Let’s look at a concrete example.

Nielson reported last week on an interesting case study about Greek yogurt. Despite the 121% higher average price of Greek yogurt, sales are up 203% over the past 52 weeks.

Buzz about Greek yogurt suggests something of a triple threat. The category appeals to consumers to satisfy three core needs: health, convenience and taste…Remarkably, apart from a relatively small subset of total category buzz related to deals and coupons, most of the conversation deals not with price but instead with the benefits of Greek yogurt.

Yogurt brands can do more than watch and marvel at the upward trend in buzz around Greek yogurt – they can actually take advantage of that buzz to gain a better understanding of their brand perception.

Consider a brand such as Fage Total Greek Yogurt, the best Greek yogurt on the market (according to this author).

Fage could use language analysis to study the buzz around its corner of the Greek yogurt conversation as follows:

  1. Search the web for “Fage Greek Yogurt”, “Fage Yogurt”, “Fage Total” and related phrases that describe the brand, then pull the text from, say, the top 1,000 pages that contain those terms. That’s a pretty chunky set of data – what do they have in common?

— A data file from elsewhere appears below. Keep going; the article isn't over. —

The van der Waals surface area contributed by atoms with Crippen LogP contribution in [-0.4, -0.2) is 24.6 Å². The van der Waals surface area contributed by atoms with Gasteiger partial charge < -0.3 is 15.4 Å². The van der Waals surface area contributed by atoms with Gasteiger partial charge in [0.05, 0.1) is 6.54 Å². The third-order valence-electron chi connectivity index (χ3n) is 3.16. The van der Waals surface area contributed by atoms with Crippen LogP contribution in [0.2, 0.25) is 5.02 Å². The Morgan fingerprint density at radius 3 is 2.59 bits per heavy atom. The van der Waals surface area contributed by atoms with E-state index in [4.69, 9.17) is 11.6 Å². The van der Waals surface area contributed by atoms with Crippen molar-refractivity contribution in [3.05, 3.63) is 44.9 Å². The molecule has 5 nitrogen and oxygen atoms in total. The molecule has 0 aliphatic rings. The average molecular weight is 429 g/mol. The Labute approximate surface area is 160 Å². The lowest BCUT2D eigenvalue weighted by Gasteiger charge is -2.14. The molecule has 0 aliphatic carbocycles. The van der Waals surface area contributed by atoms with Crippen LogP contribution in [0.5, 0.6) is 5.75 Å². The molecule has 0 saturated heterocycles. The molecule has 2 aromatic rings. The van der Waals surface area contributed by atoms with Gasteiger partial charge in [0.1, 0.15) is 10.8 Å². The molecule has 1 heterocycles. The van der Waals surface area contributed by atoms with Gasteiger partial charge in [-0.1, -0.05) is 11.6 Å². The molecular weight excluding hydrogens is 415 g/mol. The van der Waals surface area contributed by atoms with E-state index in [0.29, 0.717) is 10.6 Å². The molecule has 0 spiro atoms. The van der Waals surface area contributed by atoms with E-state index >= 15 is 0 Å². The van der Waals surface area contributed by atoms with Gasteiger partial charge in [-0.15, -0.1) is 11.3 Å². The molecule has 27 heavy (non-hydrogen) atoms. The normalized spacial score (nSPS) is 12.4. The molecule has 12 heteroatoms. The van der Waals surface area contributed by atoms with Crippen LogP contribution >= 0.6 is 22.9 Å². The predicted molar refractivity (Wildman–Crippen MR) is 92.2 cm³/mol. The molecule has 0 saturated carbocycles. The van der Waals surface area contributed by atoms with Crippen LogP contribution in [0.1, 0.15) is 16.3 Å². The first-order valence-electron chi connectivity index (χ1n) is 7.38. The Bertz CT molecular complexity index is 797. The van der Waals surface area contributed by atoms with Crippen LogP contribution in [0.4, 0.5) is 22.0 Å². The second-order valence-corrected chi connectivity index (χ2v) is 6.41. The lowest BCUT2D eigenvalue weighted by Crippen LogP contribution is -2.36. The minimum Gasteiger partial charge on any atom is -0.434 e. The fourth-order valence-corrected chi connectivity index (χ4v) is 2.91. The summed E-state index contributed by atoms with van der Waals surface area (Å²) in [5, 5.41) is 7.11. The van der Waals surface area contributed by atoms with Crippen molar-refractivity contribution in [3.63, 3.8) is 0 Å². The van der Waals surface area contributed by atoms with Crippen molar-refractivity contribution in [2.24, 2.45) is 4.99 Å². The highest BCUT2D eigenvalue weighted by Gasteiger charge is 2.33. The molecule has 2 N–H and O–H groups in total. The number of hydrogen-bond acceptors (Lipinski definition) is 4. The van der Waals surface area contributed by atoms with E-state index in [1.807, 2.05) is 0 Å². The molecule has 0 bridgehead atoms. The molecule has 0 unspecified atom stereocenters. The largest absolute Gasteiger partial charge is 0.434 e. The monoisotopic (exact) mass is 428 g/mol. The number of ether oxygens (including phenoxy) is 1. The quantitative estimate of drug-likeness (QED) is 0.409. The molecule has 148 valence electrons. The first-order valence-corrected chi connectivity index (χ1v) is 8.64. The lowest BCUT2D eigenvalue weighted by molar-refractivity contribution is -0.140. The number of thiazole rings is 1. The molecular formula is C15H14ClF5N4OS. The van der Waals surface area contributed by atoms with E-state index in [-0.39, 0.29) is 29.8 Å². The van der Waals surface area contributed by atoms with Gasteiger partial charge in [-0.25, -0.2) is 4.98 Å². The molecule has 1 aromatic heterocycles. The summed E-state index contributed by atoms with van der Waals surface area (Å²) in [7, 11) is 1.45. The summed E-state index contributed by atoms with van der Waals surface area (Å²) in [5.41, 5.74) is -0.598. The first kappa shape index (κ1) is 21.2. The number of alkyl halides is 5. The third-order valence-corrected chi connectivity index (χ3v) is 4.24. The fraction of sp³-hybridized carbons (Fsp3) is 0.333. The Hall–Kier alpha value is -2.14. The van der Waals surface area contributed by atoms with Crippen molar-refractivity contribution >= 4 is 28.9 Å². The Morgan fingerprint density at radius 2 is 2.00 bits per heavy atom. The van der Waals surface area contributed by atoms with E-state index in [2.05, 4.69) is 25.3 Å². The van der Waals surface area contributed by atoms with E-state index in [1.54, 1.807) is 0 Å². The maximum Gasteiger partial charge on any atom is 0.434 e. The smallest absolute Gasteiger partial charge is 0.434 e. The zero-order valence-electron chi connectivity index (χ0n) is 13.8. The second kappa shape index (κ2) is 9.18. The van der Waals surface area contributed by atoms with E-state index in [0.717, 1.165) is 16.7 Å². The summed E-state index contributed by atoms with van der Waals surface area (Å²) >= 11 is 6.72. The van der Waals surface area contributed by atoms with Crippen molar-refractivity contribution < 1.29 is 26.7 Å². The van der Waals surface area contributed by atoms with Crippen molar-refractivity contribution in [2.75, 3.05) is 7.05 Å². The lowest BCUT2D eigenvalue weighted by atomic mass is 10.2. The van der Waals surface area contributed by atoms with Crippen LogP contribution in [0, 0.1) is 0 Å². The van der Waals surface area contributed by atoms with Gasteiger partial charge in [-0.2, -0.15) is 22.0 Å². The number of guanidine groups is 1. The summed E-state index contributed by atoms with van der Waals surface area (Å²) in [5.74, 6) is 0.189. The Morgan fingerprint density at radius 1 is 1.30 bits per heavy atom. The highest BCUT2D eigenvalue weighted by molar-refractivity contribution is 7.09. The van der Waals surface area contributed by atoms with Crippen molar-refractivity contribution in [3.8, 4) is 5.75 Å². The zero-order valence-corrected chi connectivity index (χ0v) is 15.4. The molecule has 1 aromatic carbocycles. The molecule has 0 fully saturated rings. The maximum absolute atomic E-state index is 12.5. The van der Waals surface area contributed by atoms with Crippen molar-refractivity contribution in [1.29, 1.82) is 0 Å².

2. Bring on the computers and the mathematicians. Plow through the data and pull out the most common words that appear across all of those documents
  3. Bring in language analysis. Look at those words and decide which ones are most relevant. For example, Fage probably doesn’t care about “the” or “it”, but it would care about words like “creamy” or “revolting”.
  4. Score the words by sentiment. That is, isolate all positive and negative words about the brand and sort them by relevance.

Language analysis requires some powerful computers, fancy mathematics and complicated algorithms, but it can be done, and lots of people are doing it.

We’ve been playing with language analysis ourselves here at Market Sentinel Labs and thought we’d have a go at understanding Fage’s core values. To do so, we applied Skyttle’s language analysis suite to a large set of webpages discussing the Fage brand. Our analysis revealed a list of common sentiment words associated with the brand.